Leaving Microsoft

 

Executive Summary / TLDR version:

After a great 15 years I’m leaving Microsoft– my last day at the company is Friday September 14, 2012!

Long and rambling version:

Just over 15 years ago (June 30, 1997) I moved to Seattle to come work at Microsoft.  I wanted to be part of the rapidly growing “consumer internet space”; I saw the rapidly rising rate of non-computer-nerds (aka normal people) suddenly getting email addresses and using the internet, and wanted to be part of that shift as the internet changed the way we all live.  I knew it was going to be a huge shift – what was once the domain of computer nerds was rapidly becoming mainstream; I knew I needed to be part of that rollercoaster ride!  Microsoft offered an excellent opportunity to not only ride the rollercoaster, but to help design and build it.

Here’s the photo they took for my official Microsoft employee badge on June 30, 1997 – young, dumb, and happy!  That there is a genuine look of amazement that Microsoft actually hired me.

Now compare that photo above to my current employee badge – the hairstyle changed (thankfully), and it appears 15 years beat the smile out of me a bit…   Microsoft aged me horribly! :):)

What a ride it’s been.  During my 15 years at the company I was fortunate enough to be on teams that built and ran some of the coolest consumer online offerings in Microsoft’s history, creating products and services that combined computer science with mainstream consumer productivity and entertainment.  Some of the products I helped build, ship, and run:

    • MSNBC.COM online internet news service
    • MSN.COM online internet service
    • Xbox video game and entertainment console
    • Xbox Live online gaming and entertainment service
    • Xbox360 video game and entertainment console
    • Zune music player & online music service
    • Forza Motorsport automotive racing games for the Xbox

(plus a few other things to advance the state of Xbox consumer entertainment that are still cooking / won’t be out of the oven for awhile)

Watching everyday people use and enjoy technology I helped create has been hands down the most rewarding aspect of my career so far, and I’m honored to have been part of Microsoft’s success in bringing technology beyond the office and into the living rooms and laptops of people at home.  I’ve had an amazing experience at this company, and along the way I’ve learned more than I ever imagined – I’m extremely grateful for the opportunities that have been given to me, the people I’ve met, and the work we’ve accomplished together.  But the time has come for me to explore new opportunities and engage in what I believe is one of the next big “shifts” in how the world uses technology – Big Data and Data Science.

 I’m tackling two projects, both are startups:

1) I’m joining Tableau Software – a mid-stage startup headquartered in Seattle.  They’re a market leader in data visualization software, and they are growing like crazy riding the “big data” wave as more and more people demand cross-platform tools to help them make sense of their data.  We’re in an era where there’s tons of data being produced and gathered by every device and service on the internet, but it’s still far too difficult to make that data into something that’s useful for most people.  Most companies with tons of data employ teams of BI (business intelligence) analysts to wade through it all.  But Tableau’s mission is to advance the state of Business Intelligence – to “democratize data analysis”, and help non-BI-nerds gain deeper insights and tell stories with their data.  It’s an exciting and transformational time in the computing industry as every device and service becomes interconnected and sharing data with each other, and more and more information workers look for value in that data.  Tableau is poised to take advantage of this shift, and I’m very excited to be a part of it.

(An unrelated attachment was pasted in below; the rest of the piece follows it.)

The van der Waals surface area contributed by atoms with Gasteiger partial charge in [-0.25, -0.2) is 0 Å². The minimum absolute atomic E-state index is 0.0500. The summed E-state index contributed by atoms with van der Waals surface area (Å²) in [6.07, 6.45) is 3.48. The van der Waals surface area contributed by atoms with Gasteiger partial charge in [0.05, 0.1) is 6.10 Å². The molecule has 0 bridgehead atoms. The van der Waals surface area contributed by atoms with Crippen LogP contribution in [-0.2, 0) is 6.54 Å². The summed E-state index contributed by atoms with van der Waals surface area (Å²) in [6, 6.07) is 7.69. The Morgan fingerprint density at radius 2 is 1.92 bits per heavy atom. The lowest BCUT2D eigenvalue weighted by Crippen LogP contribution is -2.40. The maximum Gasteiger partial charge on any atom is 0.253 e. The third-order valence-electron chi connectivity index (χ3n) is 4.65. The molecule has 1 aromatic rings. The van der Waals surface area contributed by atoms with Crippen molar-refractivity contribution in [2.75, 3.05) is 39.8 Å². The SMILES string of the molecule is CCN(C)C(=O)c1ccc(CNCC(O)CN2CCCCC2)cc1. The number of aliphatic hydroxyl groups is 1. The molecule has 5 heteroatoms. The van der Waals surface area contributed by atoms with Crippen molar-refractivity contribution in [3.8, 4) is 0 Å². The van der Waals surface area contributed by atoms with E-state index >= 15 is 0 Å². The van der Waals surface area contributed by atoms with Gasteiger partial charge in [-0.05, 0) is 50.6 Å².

2) I’m also growing a small “data centric” startup of my own – SufferHub.  It’s an online fitness data tracking + game service, using GPS-based fitness + biometric data (think Strava meets NikeFuel, but using GPS location plus heart rate and power data to keep score).  I’ve been a fitness enthusiast (especially cycling) for most of my life, and as technology has infiltrated my favorite sport I’ve been fascinated with the data analysis that is now possible with consumer-grade tracking and measuring devices, as well as the possibilities for adding gaming mechanics to that data.  What started off as a tiny personal hobby / coding side project has grown to the point where I’ve built SufferHub up to “working prototype” phase, now it’s time to hire a few real developers to take it to the next level over the winter in preparation for a larger scale launch next spring.  If you’re a cyclist, runner, or hiker and own a smartphone or Garmin fitness device, check it out and sign up for the Beta!

To my coworkers (both past and present): thanks to everyone I’ve had the pleasure to work with during my *excellent* tour of Microsoft!  I’ll see you around, either online or roaming around the Seattle area and beyond.  It’s a small town and a small industry, and I’m sure we will cross paths again.

To my non-computer-nerd friends and family members who have been there for me as my life and career have evolved and changed over the years: thanks for patiently listening to me ramble and rant about all things tech related from Microsoft over these past 15 years – my rants will change focus somewhat and the brand names and methodologies will differ, but I’m still glad to be one of the computer nerds in your life.  Rest assured I’m still focused on bringing technology to the mainstream, and I’ll continue to drag you into computer nerd-dom with me every chance I get!

Thanks for reading,

Brian Lockhart

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